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How do I create a culture of accountability when a consolidated forecasts comes from across departments and borders?


Ric Ratkowski
Title: Vice President Strategic Alliances
Company: TopOPPS
(Vice President Strategic Alliances, TopOPPS) |

The cultural part always takes time, but from our customers we have seen moving the culture typically requires a change in process including:

1) Breaking down both the inputs and reports at a detail level based on the person(s) submitting the information. That way both the forecast and the actual results against the forecast can be compared in a budget vs actual type report.

2) Creating a defined workflow process for managing the collection of forecasts, their completion and approval so folks are "signing on the dotted line" virtually.

With that said, this gets extremely difficult to do with regular excel spreadsheets environment and without a system it can become a full time job.



Keri Brooke
Title: VP Marketing
Company: host analytics
(VP Marketing, host analytics) |

What we have found is that a culture of accountability is created when the plans of a particular revenue or cost center are truly owned into by the decision maker - by region, country, functional area, project, initiative etc.

At the center, the workflow needs to controlled and managed – especially with diverse groups of contributors - but the planning model needs to be created in such a way so each decision maker can plan, report and model in a way that fits their business. A rigid centrally owned plan will help a corporate office understand variances at the local level but each business unit needs to own the decision making process as part of that plan.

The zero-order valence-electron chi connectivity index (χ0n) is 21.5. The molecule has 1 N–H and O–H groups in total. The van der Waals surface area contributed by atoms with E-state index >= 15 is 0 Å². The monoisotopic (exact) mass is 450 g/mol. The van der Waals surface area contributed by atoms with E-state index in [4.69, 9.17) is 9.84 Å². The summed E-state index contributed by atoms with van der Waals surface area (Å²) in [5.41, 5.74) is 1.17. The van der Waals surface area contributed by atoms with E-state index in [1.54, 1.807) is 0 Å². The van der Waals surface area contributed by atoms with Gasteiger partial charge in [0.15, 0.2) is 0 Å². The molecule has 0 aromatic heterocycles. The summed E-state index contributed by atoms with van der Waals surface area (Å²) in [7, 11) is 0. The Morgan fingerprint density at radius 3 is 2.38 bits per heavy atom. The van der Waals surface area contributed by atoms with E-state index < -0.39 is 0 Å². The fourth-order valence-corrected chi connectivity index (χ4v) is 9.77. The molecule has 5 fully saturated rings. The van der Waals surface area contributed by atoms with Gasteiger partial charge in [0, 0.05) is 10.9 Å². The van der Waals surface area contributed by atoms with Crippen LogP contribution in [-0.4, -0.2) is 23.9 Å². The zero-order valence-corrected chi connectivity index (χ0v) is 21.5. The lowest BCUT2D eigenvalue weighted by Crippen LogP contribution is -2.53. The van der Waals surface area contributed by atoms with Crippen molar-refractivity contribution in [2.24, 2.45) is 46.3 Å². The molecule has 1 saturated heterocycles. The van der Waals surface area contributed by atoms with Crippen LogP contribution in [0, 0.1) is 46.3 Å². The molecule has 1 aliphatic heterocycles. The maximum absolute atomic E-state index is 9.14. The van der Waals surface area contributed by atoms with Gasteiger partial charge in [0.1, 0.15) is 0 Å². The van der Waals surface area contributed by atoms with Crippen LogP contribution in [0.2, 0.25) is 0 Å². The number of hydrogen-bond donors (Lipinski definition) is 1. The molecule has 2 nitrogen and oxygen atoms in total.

Functional decision making needs to have all the financial facts fed into it- each manager needs to understand the risks and returns of choosing one initiative over another. In the same way finance needs to understand all the operational assumptions associated with the plan being fed into corporate.

David Wittenberg
Title: Director of Financial Strategy
Company: World Vision
(Director of Financial Strategy , World Vision) |

I heartily agree with the above and urge one more step: Follow-Up

While it requires a time commitment, begin tracking the estimate versus actual variances over time of the groups submitting forecasts. Once a track record is established, require those groups to evaluate the information and determine what, if anything, should be done to improve future estimating skills.

For example, if a team consistently under-estimates sales they are likely getting accolades each year for beating the plan, but in reality they are also causing the company to under-plan cash flows and are likely missing investment opportunities. And if I was the suspicious type, I could also suggest they could be intentionally sand-bagging their numbers to make it easy bat the plan (and this may also be part of some bonus metrics). Depending on the situation, some companies reward accuracy with praise for minimizing absolute variances and ignoring whether the variance was positive or negative.

When forecasting, the only thing we know for certain is that we will be wrong. We will never get our numbers exactly right. However, we can improve our forecasting only when we get regular feedback to spot trends and learn to counter our bias toward optimism or pessimism. This does not need to be implemented in a punitive spirit but with a genuine spirit of being better!

If it is not important enough to invest in tracking, I would then suggest the company ask itself whether the forecasts are worth the huge time investment of the planning process when improving quality isn't valued.

Note: In an ideal world we would track variance trends by individual, but people usually move around too much in companies to develop an individual track record.

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